- This roundtable session featured two traditional book review editors, one online book review editor, the book reviews editor for a journal, and the editor-in-chief at Princeton University Press:
- Brigitta van Rheinberg, Princeton University Press
John Palattella, The Nation
Sarah Covington, Renaissance Quarterly
Timothy Michael Law, Marginalia Review of Books
Michael Kazin, Georgetown University and Dissent
Chair: David Bell, Princeton University
- Rheinberg started us off with context on how the publicity game has changed for authors, whether you're working with a university or trade press.
- Along with changing expectations for authors, publicists' jobs are now different, too:
- This poses challenges but also opportunities. In passing, Rheinberg mentioned a theme that would come up repeatedly in this session: the "democratization" of the book review.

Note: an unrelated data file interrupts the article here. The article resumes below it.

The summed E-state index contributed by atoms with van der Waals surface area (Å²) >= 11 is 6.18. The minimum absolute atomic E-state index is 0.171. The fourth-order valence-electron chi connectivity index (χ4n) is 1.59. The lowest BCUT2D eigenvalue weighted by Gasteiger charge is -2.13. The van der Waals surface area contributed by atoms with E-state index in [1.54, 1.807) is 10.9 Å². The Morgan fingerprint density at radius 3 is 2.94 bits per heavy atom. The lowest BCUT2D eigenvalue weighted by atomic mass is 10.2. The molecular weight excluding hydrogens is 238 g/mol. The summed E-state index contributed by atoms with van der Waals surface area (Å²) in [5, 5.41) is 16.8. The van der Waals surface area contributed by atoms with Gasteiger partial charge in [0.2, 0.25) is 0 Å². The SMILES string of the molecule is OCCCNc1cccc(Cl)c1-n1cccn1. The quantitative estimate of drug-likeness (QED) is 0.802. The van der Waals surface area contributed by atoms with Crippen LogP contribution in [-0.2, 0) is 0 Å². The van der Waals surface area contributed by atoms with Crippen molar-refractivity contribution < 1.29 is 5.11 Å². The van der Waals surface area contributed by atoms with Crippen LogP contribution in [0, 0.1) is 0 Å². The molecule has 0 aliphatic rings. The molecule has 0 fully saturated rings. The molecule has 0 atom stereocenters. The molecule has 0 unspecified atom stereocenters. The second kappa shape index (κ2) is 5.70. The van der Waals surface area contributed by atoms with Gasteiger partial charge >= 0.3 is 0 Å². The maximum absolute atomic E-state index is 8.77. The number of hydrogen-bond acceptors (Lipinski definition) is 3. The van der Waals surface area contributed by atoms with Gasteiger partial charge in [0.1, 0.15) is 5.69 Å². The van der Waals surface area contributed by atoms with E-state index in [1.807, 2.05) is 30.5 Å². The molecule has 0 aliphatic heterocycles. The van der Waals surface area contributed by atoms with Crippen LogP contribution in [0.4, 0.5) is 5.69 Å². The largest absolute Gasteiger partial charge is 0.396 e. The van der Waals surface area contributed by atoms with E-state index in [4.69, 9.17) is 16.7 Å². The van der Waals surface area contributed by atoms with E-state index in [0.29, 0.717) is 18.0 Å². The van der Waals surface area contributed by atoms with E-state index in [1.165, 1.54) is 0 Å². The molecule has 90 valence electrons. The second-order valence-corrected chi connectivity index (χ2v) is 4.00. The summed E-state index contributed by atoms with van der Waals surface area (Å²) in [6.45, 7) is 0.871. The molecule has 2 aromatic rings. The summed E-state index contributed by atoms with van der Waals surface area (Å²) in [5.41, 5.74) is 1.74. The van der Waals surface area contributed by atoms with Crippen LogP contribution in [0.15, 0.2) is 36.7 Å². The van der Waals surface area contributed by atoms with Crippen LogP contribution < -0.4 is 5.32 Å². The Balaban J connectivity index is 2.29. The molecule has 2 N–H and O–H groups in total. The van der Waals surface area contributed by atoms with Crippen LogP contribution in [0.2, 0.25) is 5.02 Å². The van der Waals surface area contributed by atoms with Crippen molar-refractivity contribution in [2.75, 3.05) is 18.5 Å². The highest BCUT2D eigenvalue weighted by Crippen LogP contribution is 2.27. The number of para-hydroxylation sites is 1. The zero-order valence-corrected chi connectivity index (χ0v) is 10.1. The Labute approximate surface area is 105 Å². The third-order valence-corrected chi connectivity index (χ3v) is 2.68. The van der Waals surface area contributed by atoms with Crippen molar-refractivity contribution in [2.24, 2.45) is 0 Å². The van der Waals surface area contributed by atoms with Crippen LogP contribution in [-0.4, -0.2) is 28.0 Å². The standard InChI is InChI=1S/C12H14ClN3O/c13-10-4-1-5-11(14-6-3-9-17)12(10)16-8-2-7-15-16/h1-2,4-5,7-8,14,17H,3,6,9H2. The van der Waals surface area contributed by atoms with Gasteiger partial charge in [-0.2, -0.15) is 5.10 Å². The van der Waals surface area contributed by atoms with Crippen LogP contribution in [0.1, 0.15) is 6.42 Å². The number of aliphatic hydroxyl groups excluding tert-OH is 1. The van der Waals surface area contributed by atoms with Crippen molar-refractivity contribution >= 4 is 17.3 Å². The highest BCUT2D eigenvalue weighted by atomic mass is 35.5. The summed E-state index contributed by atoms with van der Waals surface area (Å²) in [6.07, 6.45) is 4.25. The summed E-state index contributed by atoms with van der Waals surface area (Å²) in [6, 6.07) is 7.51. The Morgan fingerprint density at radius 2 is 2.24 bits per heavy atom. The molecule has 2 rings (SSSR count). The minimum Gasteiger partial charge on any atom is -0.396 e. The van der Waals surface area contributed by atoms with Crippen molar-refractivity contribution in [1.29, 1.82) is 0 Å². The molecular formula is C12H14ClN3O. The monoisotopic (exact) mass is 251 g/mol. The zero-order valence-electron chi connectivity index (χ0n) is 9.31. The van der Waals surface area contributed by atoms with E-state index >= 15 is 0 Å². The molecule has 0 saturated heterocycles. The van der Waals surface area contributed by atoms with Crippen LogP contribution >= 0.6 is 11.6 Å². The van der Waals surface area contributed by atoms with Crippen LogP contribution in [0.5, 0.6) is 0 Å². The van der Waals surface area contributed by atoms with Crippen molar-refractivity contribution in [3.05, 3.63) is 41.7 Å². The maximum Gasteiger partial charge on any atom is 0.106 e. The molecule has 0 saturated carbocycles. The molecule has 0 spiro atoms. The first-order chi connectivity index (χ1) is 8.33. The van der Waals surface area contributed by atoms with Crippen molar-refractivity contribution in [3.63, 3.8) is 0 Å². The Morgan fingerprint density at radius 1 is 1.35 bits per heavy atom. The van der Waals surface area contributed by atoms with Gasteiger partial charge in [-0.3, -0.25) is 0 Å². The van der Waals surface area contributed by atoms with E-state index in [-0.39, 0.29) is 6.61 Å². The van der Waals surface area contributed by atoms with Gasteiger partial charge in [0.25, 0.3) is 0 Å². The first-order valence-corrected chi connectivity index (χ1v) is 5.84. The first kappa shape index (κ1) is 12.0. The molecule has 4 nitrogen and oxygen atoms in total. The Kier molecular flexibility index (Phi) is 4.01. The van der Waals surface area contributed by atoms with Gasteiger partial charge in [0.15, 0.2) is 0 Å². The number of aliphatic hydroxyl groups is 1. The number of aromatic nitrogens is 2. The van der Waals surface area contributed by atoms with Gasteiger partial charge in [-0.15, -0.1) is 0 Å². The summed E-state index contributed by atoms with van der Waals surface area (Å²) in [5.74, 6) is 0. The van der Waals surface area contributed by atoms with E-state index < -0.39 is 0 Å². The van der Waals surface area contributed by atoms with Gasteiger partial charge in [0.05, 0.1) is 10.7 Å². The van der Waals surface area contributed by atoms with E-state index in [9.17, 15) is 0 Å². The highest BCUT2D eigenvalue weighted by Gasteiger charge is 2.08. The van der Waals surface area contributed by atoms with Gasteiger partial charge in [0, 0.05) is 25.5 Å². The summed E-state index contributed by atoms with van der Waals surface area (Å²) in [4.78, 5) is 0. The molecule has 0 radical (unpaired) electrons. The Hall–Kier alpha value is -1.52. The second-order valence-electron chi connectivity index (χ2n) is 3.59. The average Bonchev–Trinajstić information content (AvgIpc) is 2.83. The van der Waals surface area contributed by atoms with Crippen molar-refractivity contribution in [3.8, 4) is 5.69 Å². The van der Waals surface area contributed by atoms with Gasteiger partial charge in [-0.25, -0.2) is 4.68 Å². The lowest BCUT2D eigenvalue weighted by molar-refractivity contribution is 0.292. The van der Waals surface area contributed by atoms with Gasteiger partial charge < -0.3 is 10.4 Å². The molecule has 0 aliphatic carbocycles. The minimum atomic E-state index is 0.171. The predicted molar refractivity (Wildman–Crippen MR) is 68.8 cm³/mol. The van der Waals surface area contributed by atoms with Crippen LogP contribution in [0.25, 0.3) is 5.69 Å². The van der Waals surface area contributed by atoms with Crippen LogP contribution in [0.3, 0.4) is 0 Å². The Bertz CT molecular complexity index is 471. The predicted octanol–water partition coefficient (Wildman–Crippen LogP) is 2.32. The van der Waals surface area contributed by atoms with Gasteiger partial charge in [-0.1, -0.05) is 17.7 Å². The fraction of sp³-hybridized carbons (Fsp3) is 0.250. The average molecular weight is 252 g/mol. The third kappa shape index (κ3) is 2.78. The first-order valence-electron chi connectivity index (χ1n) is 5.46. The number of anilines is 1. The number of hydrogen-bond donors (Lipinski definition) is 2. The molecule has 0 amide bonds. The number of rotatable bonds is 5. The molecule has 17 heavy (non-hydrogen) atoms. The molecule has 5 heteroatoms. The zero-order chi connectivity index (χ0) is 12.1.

- Next up, John Palattella (whose name every single one of the live-tweeters, myself included, misspelled) surveyed the landscape from the perspective of The Nation.
- Both @mauracunningham and I noted an odd media conservatism in these discussions. The assumption of the panel seemed to be that since traditional print media was dying, the book review was in trouble, too. And yet, while the message of the session was what that book reviewing is actually fairly vibrant, new outlets, like online reviews, book reviewing podcasts, blogs, etc., seemed an afterthought for most of the panelists. Instead, everybody was really, really excited about the Wall Street Journal's dedication to book reviewing.